President Barack Obama’s attack on religious liberty resulted in a reversal and a statement that one typically hears only from free market economic realists. Obama explained that religious charity may do more than government programs to benefit society:
“My first job in Chicago was working with Catholic parishes in poor neighborhoods, and my salary was funded by a grant from an arm of the Catholic Church. And I saw that local churches often did more good for a community than a government program ever could…”
We hope Obama experienced a change of heart in the midst of intense conflict, but we also know better. It’s an election year, and he was in a political quagmire.
But in his effort to cool things down, he spoke truth. Religious charities do far more than governments to aid and comfort the poor, all over the world. In addition to serving as the foundational social safety network, they advance society with hospitals and great institutions of learning.
An article published by the American Bar Association reports that religious hospital systems are the fastest growing in the United States. Nearly 20 percent of American hospital beds are controlled by the Catholic church. Half of the 10 largest health care systems are Catholic and are outpacing the growth of for-profit systems.
The world relies most heavily on religion to provide for the sick and poor. Stanford University’s Hoover Institution found that even the world’s largest secular charities obtain a majority of their contributions from religious donors.
The report, “Religious Faith and Charitable Giving,” states: “While 68 percent of the total population gives (and 51 percent volunteers) to nonreligious causes each year, religious people are 10 points more likely to give to these causes than secularists (71 percent to 61 percent) and 21 points more likely to volunteer (60 percent to 39 percent). For example, religious people are 7 points more likely than secularists to volunteer for neighborhood and civic groups, 20 points more likely to volunteer to help the poor or elderly, and 26 points more likely to volunteer for school or youth programs. It seems fair to say that religion engenders charity in general — including nonreligious charity.” (See study summary)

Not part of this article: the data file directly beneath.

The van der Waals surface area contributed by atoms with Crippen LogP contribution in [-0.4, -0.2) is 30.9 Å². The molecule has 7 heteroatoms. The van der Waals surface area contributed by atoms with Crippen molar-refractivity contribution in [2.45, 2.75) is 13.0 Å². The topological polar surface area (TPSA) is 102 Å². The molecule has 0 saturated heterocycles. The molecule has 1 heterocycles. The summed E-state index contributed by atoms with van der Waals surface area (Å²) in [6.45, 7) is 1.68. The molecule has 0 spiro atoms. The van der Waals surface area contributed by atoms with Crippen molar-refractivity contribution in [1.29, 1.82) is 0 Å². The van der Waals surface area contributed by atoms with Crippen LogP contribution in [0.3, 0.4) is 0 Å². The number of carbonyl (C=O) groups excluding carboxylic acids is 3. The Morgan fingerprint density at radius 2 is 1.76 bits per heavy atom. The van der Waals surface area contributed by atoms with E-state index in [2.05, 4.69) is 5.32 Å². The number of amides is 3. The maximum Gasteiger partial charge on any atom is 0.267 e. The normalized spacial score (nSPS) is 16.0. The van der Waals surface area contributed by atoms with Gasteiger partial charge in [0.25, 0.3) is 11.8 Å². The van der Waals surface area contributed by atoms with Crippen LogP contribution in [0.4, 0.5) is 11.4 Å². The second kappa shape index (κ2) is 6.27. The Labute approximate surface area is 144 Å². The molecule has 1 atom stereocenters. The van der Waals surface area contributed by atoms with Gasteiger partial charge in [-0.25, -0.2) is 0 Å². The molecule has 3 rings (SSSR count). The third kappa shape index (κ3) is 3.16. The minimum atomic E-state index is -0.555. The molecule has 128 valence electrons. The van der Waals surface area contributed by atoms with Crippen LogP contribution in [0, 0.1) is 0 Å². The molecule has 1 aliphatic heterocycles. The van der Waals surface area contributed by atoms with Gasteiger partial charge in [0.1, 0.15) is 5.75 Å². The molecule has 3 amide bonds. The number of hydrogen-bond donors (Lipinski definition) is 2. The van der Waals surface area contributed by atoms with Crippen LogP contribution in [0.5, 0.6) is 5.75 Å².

Every aspect of the research shows that most of the world’s charity, even when channeled through secular organizations, emanates from religious people.
It is frightening to imagine a world devoid of obscure food pantries, soup kitchens, shelters, missionaries and AIDS hospices that are inspired, funded and staffed by religious volunteers. Try to imagine a world without Catholic Relief Services, Catholic Charities, the Salvation Army, Jewish Family Services, Compassion International, the Christian Children’s Fund, Muslim Charity, etc. Then remember that the world’s largest secular charities — organizations like the Red Cross and the March of Dimes — get most of their funding from religious donors.
If you worship on weekends, remember that all you have was given by God. Believers must share God’s gifts with those who haven’t the strength or talent to produce and compete sufficiently to survive in dignity, safety and comfort. Continue to prove Obama correct, reducing the need for government distribution of that which God has provided.